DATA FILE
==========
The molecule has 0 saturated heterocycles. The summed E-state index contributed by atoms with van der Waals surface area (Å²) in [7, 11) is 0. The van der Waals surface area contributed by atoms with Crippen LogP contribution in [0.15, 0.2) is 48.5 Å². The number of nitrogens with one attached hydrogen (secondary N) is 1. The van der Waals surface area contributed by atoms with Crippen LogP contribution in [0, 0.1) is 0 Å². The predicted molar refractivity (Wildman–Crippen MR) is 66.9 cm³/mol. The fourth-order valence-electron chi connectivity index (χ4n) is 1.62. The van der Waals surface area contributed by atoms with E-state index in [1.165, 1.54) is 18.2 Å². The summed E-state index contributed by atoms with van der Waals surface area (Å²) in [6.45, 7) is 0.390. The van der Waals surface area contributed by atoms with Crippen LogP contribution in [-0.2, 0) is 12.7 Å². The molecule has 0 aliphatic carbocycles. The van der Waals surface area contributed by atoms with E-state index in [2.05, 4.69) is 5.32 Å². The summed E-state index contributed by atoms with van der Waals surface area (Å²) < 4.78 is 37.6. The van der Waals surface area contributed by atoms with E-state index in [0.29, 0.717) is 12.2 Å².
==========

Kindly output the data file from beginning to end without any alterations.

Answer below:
The molecule has 0 saturated heterocycles. The summed E-state index contributed by atoms with van der Waals surface area (Å²) in [7, 11) is 0. The van der Waals surface area contributed by atoms with Crippen LogP contribution in [0.15, 0.2) is 48.5 Å². The number of nitrogens with one attached hydrogen (secondary N) is 1. The van der Waals surface area contributed by atoms with Crippen LogP contribution in [0, 0.1) is 0 Å². The predicted molar refractivity (Wildman–Crippen MR) is 66.9 cm³/mol. The fourth-order valence-electron chi connectivity index (χ4n) is 1.62. The van der Waals surface area contributed by atoms with E-state index in [1.165, 1.54) is 18.2 Å². The summed E-state index contributed by atoms with van der Waals surface area (Å²) in [6.45, 7) is 0.390. The van der Waals surface area contributed by atoms with Crippen LogP contribution in [-0.2, 0) is 12.7 Å². The molecule has 0 aliphatic carbocycles. The van der Waals surface area contributed by atoms with E-state index in [2.05, 4.69) is 5.32 Å². The summed E-state index contributed by atoms with van der Waals surface area (Å²) < 4.78 is 37.6. The van der Waals surface area contributed by atoms with E-state index in [0.29, 0.717) is 12.2 Å².